THE STORY - Brian is a lonely inventor in rural Wales who spends his days building quirky, unconventional contraptions that seldom work. Undeterred by his lack of success, he soon attempts his biggest project yet. Using a washing machine and various spare parts, he invents Charles, an artificial intelligence robot that learns English from a dictionary and has an obsession with cabbages.
THE CAST - David Earl & Chris Hayward
THE TEAM - Jim Archer (Director), David Earl & Chris Hayward (Writers)
THE RUNNING TIME - 90 Minutes
THE GOOD - This undeniably sweet British lark is incredibly endearing, even in its awkwardness.
THE BAD - The film doesn't commit to its premise as fully as it could, leaving certain elements underdeveloped.
THE OSCAR PROSPECTS - None
THE FINAL SCORE - 6/10
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By Dan Bayer
Brian (David Earl) lives by himself in the Welsh countryside. As a way to get himself out of a deep depression, he has started making things. Little inventions like a pinecone bag (a regular bag with pinecones glued on it), a flying cuckoo clock, and trawling fishnets for shoes. None of them really do anything useful or even work properly, but they give him a purpose. One day, after finding a discarded mannequin head, inspiration strikes, and he builds a robot (Chris Hayward). Through some kind of miracle, it ends up working using its voicebox to choose the name Charles Petrescu for itself after reading the dictionary.
Jim Archer's "Brian and Charles" works best when it examines the lives of this lost soul and his childlike creation, especially in the faux-documentary style that finds them awkwardly talking to the camera and even interacting with the filmmaking crew. Earl, who co-wrote the film with Hayward, plays Brian as an endearing sad-sack of a man while never veering into making him appear pitiful. The boxy, ungainly design of Charles makes for plenty of delightful physical comedy, especially when paired with the processed robot voice. The two make for an adorably lo-fi, a more heartwarming version of Dr. Frankenstein and his monster, with Charles's childlike behavior providing a fun twist to the now-familiar story of the eccentric scientist and his creation.
It's frustrating, then, that the film chooses to largely ditch the documentary style in its second half to build up drama and incorporate some poorly-defined antagonists to feel much more like a conventional narrative feature. Because of this, we learn very little about Brian, like why he lives alone, why he's been depressed, or what hopes and dreams he may have had for himself. Until the halfway point, the film has a lot of potential to become a unique character study; there is a shift in Brian when Charles comes to life, and the duo has a fun dynamic, but Earl still smartly plays the melancholy underpinning everything. Even after he realizes that Charles is truly artificially intelligent in a way even he was perhaps unprepared for, Brian can't bring himself to take Charles into town with him for fear that people will see him. This could be mined for something, but instead, we don't even really learn why Brian is afraid. Even Brian's adorable romance with the local girl Hazel (Louise Brealey) could have been used to deepen his character or provide some backstory, but it stays surface-level throughout. There is so much more that could have been explored here, and the film not doing so feels more like a feature than a bug for unclear reasons.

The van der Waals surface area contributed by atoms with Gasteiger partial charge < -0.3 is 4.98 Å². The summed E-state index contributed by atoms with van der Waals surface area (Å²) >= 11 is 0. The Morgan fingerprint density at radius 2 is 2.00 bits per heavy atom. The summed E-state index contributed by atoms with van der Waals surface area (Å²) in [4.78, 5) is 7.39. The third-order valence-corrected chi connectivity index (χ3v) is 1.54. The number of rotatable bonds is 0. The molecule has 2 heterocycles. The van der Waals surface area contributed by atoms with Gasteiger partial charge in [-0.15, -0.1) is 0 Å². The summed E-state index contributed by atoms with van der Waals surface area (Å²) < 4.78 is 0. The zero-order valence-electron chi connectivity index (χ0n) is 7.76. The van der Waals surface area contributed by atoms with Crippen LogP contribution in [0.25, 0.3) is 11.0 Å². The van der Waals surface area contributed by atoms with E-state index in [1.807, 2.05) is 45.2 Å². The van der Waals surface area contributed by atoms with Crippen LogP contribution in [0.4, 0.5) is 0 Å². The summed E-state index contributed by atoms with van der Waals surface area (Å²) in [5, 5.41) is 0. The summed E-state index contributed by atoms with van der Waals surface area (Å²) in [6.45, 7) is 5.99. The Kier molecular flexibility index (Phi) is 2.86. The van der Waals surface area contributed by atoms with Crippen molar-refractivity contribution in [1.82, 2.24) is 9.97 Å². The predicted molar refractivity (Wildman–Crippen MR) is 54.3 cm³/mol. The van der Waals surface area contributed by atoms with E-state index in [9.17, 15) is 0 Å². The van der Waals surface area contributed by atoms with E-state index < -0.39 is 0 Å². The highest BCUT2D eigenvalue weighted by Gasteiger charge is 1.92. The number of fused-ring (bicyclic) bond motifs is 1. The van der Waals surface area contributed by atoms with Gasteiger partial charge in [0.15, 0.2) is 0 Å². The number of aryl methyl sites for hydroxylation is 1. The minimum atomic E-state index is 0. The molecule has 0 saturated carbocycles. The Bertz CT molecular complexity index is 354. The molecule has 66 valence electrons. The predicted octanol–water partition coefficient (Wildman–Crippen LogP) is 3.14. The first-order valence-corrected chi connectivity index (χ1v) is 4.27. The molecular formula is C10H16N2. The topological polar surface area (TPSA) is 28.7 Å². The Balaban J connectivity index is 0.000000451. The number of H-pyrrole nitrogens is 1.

Despite the fact that it may not reach its full potential, "Brian and Charles" is still an enjoyable watch. The performances are uniformly good, and the central characters are incredibly endearing. The point of view of the screenplay and direction are ever-so-slightly off-kilter, just enough so that the film feels unique and engaging even when it does conform to a more conventional plot. There is a lot to say for a film with personality; though it may be low-key, "Brian and Charles" has plenty of personality. It may be slight, but it's very sweet.